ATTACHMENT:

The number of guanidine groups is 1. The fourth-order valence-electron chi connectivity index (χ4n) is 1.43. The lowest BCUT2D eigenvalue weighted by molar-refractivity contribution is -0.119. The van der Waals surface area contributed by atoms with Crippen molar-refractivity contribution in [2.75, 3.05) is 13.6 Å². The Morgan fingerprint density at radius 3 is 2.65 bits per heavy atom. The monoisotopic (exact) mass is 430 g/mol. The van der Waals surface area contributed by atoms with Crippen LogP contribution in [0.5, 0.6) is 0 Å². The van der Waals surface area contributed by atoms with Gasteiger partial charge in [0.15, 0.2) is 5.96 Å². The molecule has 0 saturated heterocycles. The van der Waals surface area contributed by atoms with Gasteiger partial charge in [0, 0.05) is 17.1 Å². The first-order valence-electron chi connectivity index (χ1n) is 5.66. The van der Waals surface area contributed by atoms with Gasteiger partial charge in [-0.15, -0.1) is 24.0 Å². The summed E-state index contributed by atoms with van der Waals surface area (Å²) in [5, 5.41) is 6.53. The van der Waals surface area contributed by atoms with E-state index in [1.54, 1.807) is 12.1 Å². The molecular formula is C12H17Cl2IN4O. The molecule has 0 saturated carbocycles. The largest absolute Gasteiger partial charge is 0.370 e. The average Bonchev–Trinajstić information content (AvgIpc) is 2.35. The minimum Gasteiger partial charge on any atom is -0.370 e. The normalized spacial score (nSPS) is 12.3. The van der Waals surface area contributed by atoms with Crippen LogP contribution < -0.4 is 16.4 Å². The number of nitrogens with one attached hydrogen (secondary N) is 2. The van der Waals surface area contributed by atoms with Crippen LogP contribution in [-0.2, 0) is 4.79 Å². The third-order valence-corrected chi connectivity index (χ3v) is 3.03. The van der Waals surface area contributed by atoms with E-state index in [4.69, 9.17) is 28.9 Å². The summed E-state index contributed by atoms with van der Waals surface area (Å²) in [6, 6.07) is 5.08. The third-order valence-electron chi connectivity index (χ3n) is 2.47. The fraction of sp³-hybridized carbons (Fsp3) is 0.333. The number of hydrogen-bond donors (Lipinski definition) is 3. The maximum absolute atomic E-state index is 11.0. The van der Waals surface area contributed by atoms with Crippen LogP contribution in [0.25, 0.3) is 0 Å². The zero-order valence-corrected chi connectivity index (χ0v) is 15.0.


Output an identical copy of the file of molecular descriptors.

The number of guanidine groups is 1. The fourth-order valence-electron chi connectivity index (χ4n) is 1.43. The lowest BCUT2D eigenvalue weighted by molar-refractivity contribution is -0.119. The van der Waals surface area contributed by atoms with Crippen molar-refractivity contribution in [2.75, 3.05) is 13.6 Å². The Morgan fingerprint density at radius 3 is 2.65 bits per heavy atom. The monoisotopic (exact) mass is 430 g/mol. The van der Waals surface area contributed by atoms with Crippen LogP contribution in [0.5, 0.6) is 0 Å². The van der Waals surface area contributed by atoms with Gasteiger partial charge in [0.15, 0.2) is 5.96 Å². The molecule has 0 saturated heterocycles. The van der Waals surface area contributed by atoms with Gasteiger partial charge in [0, 0.05) is 17.1 Å². The first-order valence-electron chi connectivity index (χ1n) is 5.66. The van der Waals surface area contributed by atoms with Gasteiger partial charge in [-0.15, -0.1) is 24.0 Å². The summed E-state index contributed by atoms with van der Waals surface area (Å²) in [5, 5.41) is 6.53. The van der Waals surface area contributed by atoms with E-state index in [1.54, 1.807) is 12.1 Å². The molecular formula is C12H17Cl2IN4O. The molecule has 0 saturated carbocycles. The largest absolute Gasteiger partial charge is 0.370 e. The average Bonchev–Trinajstić information content (AvgIpc) is 2.35. The minimum Gasteiger partial charge on any atom is -0.370 e. The normalized spacial score (nSPS) is 12.3. The van der Waals surface area contributed by atoms with Crippen LogP contribution < -0.4 is 16.4 Å². The number of nitrogens with one attached hydrogen (secondary N) is 2. The van der Waals surface area contributed by atoms with Crippen LogP contribution in [-0.2, 0) is 4.79 Å². The third-order valence-corrected chi connectivity index (χ3v) is 3.03. The van der Waals surface area contributed by atoms with E-state index in [4.69, 9.17) is 28.9 Å². The summed E-state index contributed by atoms with van der Waals surface area (Å²) in [6, 6.07) is 5.08. The third-order valence-electron chi connectivity index (χ3n) is 2.47. The fraction of sp³-hybridized carbons (Fsp3) is 0.333. The number of hydrogen-bond donors (Lipinski definition) is 3. The maximum absolute atomic E-state index is 11.0. The van der Waals surface area contributed by atoms with Crippen LogP contribution in [0.25, 0.3) is 0 Å². The zero-order valence-corrected chi connectivity index (χ0v) is 15.0.